A non-NFLPA-certified agent has contacted the clubs on behalf of linebacker Roquan Smith, according to a memo from the NFL Board of Directors

A non-NFLPA-certified agent has contacted the clubs on behalf of linebacker Roquan Smith, according to a memo from the NFL Board of Directors

LAKE FOREST, Ill. — The standoff between the Chicago Bears and linebacker Roquan Smith over contract negotiations took another turn Monday when the NFL Board of Directors sent a memo to all 32 teams saying that an NFLPA non-certified agent had been called contacted the clubs on behalf of the 2018 first round selection.

According to an ESPN copy of the memo, the board was notified by the NFL Players Association that “a person named Saint Omni, who is not an NFLPA-certified agent, is reaching out to clubs and stating that he represents Roquan Smith, who is with the Chicago Bears is under contract.”

The memo reads: “Mr. Omni is prohibited from negotiating player contracts or discussing potential business on behalf of any NFL player or prospective player, or assisting or advising in such negotiations.”

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On Tuesday, Smith released a statement through NFL Media, saying he had requested a trade after failing to work out a contract extension with the Bears. The linebacker said the Chicago offer “would be bad for me and for the entire LB market if I signed it.”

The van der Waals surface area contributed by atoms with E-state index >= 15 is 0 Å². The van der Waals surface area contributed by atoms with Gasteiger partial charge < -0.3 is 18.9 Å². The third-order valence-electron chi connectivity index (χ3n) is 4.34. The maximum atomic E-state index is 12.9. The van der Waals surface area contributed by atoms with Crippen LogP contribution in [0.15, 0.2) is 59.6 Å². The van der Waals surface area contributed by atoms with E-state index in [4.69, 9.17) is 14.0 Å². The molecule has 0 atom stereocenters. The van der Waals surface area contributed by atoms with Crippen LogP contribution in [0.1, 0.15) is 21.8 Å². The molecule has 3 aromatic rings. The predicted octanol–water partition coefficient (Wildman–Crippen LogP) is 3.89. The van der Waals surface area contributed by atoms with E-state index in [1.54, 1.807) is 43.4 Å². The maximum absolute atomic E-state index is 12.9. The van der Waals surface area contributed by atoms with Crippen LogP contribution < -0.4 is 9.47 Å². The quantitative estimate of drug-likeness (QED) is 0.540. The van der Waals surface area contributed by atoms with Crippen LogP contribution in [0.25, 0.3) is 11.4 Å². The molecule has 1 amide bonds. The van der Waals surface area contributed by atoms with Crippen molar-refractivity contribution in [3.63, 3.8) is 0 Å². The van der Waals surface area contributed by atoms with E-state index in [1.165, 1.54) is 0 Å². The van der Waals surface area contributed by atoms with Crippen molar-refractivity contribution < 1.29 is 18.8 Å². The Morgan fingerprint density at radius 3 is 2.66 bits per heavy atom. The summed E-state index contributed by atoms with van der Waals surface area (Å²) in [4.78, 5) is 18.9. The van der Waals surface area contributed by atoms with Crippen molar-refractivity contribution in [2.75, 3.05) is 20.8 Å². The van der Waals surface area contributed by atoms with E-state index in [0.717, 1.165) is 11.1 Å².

That same day, Bears general manager Ryan Poles reiterated his desire to work out a deal with Smith, saying the front office made an offer with “record-breaking pieces.”

Smith is not registered as a client of an NFLPA-certified agent.

The linebacker was not seen in practice Monday. After reporting to training camp in a timely manner, Smith was placed on the PUP list for the first 12 practice sessions. He passed a physical and was activated from the PUP list on Wednesday, but did not attend practice or the Bears’ preseason win over Kansas City the following day, although he attended both.

The management council memo referenced Article 48 of the NFL’s collective bargaining agreement, which says player contracts may only be negotiated with the player when acting on his own behalf or with his NFLPA-certified agent.

The memo ended with a reminder of the league’s anti-tampering policy, which states that “no club may negotiate or discuss a potential trade with a player signed to another club, or his certified agent, without direct written authorization of the player’s employer club.”